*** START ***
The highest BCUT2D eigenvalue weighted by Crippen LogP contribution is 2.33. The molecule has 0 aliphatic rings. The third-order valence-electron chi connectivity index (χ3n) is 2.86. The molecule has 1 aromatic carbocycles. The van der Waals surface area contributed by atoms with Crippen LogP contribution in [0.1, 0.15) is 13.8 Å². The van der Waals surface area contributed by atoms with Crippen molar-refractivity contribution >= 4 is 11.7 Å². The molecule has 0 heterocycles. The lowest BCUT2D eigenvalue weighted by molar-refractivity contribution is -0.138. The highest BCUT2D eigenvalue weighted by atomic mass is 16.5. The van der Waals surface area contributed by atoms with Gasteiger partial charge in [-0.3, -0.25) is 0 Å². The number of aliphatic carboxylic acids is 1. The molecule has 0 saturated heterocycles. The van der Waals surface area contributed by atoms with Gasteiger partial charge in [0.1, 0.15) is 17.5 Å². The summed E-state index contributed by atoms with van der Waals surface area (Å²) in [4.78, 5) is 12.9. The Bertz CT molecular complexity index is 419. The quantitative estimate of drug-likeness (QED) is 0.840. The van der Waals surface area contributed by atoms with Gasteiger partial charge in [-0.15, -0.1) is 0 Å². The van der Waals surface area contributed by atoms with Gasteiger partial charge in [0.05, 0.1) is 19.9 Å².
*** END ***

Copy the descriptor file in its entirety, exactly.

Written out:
The highest BCUT2D eigenvalue weighted by Crippen LogP contribution is 2.33. The molecule has 0 aliphatic rings. The third-order valence-electron chi connectivity index (χ3n) is 2.86. The molecule has 1 aromatic carbocycles. The van der Waals surface area contributed by atoms with Crippen LogP contribution in [0.1, 0.15) is 13.8 Å². The van der Waals surface area contributed by atoms with Crippen molar-refractivity contribution >= 4 is 11.7 Å². The molecule has 0 heterocycles. The lowest BCUT2D eigenvalue weighted by molar-refractivity contribution is -0.138. The highest BCUT2D eigenvalue weighted by atomic mass is 16.5. The van der Waals surface area contributed by atoms with Gasteiger partial charge in [-0.3, -0.25) is 0 Å². The number of aliphatic carboxylic acids is 1. The molecule has 0 saturated heterocycles. The van der Waals surface area contributed by atoms with Gasteiger partial charge in [0.1, 0.15) is 17.5 Å². The summed E-state index contributed by atoms with van der Waals surface area (Å²) in [4.78, 5) is 12.9. The Bertz CT molecular complexity index is 419. The quantitative estimate of drug-likeness (QED) is 0.840. The van der Waals surface area contributed by atoms with Gasteiger partial charge in [-0.15, -0.1) is 0 Å². The van der Waals surface area contributed by atoms with Gasteiger partial charge in [0.05, 0.1) is 19.9 Å².